Ukrainian refugee artist finds inspiration in southern Spain
“For me, it is very important to meet other artists, participate in exhibitions, and communicate with Spaniards to continue learning the language, culture, and lifestyle. I haven't found a job yet, but I like painting and handicrafts,” this Ukrainian artist tells us as we walk around Seville, where she has been living with her mother for the past three months.
Oksana was living in Spain, in Malaga, when the war broke out in Ukraine at the end of February 2022, but her 74-year-old mother was still in Kharkiv, her hometown.
Kharkiv, in northeastern Ukraine, was heavily bombed, and her mother was forced to flee for her safety like thousands of displaced persons from the region. “It was a long and hard journey for her because of her age and health condition,” explains Oksana, now happy to reunite with her mother in Spain.
Given the impossibility of returning to Ukraine, she went to the Center for Reception, Attention, and Referral (CREADE) in Malaga, where she was in contact with the UNHCR team and received advice on the possibility of applying for the temporary protection status granted to Ukrainian refugees by the Spanish authorities. Documented with this status and without financial means, mother and daughter now live in a refugee reception center run by CEAR in Seville, where they receive accommodation, food, and psychosocial support.
From theater to painting
Oksana studied at the Kharkiv State Academy of Design and Arts and has spent almost half her life involved in theater and show production.
Three decades of experience in which she has done almost everything: costume design, three-dimensional construction of characters, creation of scripts and scenery, props… She has also been the artistic director of the theater department of the National University of Arts Kotlyarevsky in Kharkiv and of the creative studio “Life-Art Studio.”
Now, after more than 20 theatrical productions, fashion collections, New Year's Eve events, musicals, puppet shows, and various exhibitions, this Ukrainian refugee woman has found in painting a new source of inspiration.
In Spain, Oksana has been able to rediscover her most creative side and explore new artistic languages, especially those related to painting.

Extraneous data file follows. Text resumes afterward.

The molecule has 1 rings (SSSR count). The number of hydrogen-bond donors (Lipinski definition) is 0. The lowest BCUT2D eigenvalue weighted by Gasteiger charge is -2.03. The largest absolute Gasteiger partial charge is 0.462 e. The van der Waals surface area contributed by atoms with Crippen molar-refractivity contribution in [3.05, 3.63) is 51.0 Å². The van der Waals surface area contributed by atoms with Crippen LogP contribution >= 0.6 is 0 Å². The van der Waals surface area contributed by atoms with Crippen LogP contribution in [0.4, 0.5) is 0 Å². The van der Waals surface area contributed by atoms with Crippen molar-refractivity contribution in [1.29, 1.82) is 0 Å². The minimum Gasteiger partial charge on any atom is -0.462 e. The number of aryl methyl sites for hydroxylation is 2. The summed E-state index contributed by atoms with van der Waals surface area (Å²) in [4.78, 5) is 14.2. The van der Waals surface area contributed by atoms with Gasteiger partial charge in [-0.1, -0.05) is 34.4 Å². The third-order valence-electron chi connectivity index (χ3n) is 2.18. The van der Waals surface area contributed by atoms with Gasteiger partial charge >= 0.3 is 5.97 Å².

“I’m still looking for my own language of expression. I don't have many materials, but I have paper, watercolor, and pencils,” she tells us as she shows us some of her most recent drawings, sketches made during a sporting event where she joined a group of sketchers who meet regularly to capture emblematic corners of Seville, her new workspace.
She has also had the opportunity to exhibit some of her works in a solidarity exhibition in Fuengirola (Malaga), where the funds raised were sent to Ukraine.
Oksana recognizes that integration is not always easy for any refugee because of language barriers, the difficulties in finding a job, but, in her mother’s case, because of age or trauma after the war: "Changing your home and your country for older people is much more difficult.”
“I would like to sell my paintings and help.”
In the last few months, Oksana has learned to enjoy the little moments and to value what she left behind. "I would like to find my place and be useful to the country where I was born; I would like to be able to sell my paintings and help," she confesses while showing us some of her canvases.
In those pieces, tradition, and folklore, myth and reality coexist. Portraits of her own family alternate with dreamlike scenes and Andalusian folklore—just a sample of how art knows no borders or rules.
“My education and experience have led me to have my own pictorial and graphic style, thanks to which I can show important themes to me as an artist, woman, philosopher, dreamer, person... Each of my works unfolds a small show. I use materials and tools that allow me to work on small details,” she explains.
Perhaps that is why it is not surprising that her primary artistic reference is Pablo Picasso, the father of cubism and one of her sources of inspiration because “he is a revolutionary and creator of a new path in art.” Classics such as Pavel Filonov or the symbolist Mikhail Vrubel are also among the references that have marked her career.
“I love details,” she acknowledges, as she recalls with emotion her first and only visit to the Prado Museum in Madrid and how impressed she was with El Bosco and his detailed figurations full of fantasy.
With her mother safely in Spain, this Ukrainian artist is now starting a new stage, trying to get her degree recognized, find a job and find herself again, learning new skills and tools that will allow her to be self-sufficient and to continue enjoying art.